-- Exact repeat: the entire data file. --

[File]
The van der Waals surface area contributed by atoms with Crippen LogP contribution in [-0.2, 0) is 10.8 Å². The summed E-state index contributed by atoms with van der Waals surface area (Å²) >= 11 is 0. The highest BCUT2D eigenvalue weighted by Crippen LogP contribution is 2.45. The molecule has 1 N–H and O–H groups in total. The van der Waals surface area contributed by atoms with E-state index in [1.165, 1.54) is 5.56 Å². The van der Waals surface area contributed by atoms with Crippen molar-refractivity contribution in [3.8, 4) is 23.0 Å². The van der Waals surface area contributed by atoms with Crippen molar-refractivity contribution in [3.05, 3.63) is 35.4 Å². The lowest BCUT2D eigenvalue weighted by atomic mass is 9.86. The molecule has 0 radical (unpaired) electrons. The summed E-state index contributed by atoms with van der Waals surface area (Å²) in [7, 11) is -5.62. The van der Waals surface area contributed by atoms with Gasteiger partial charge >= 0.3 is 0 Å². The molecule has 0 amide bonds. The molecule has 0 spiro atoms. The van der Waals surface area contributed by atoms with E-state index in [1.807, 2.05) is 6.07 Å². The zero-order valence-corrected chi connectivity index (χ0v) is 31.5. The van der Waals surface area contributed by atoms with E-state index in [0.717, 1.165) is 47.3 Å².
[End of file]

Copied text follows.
The van der Waals surface area contributed by atoms with Crippen LogP contribution in [-0.2, 0) is 10.8 Å². The summed E-state index contributed by atoms with van der Waals surface area (Å²) >= 11 is 0. The highest BCUT2D eigenvalue weighted by Crippen LogP contribution is 2.45. The molecule has 1 N–H and O–H groups in total. The van der Waals surface area contributed by atoms with E-state index in [1.165, 1.54) is 5.56 Å². The van der Waals surface area contributed by atoms with Crippen molar-refractivity contribution in [3.8, 4) is 23.0 Å². The van der Waals surface area contributed by atoms with Crippen molar-refractivity contribution in [3.05, 3.63) is 35.4 Å². The lowest BCUT2D eigenvalue weighted by atomic mass is 9.86. The molecule has 0 radical (unpaired) electrons. The summed E-state index contributed by atoms with van der Waals surface area (Å²) in [7, 11) is -5.62. The van der Waals surface area contributed by atoms with Gasteiger partial charge >= 0.3 is 0 Å². The molecule has 0 amide bonds. The molecule has 0 spiro atoms. The van der Waals surface area contributed by atoms with E-state index in [1.807, 2.05) is 6.07 Å². The zero-order valence-corrected chi connectivity index (χ0v) is 31.5. The van der Waals surface area contributed by atoms with E-state index in [0.717, 1.165) is 47.3 Å².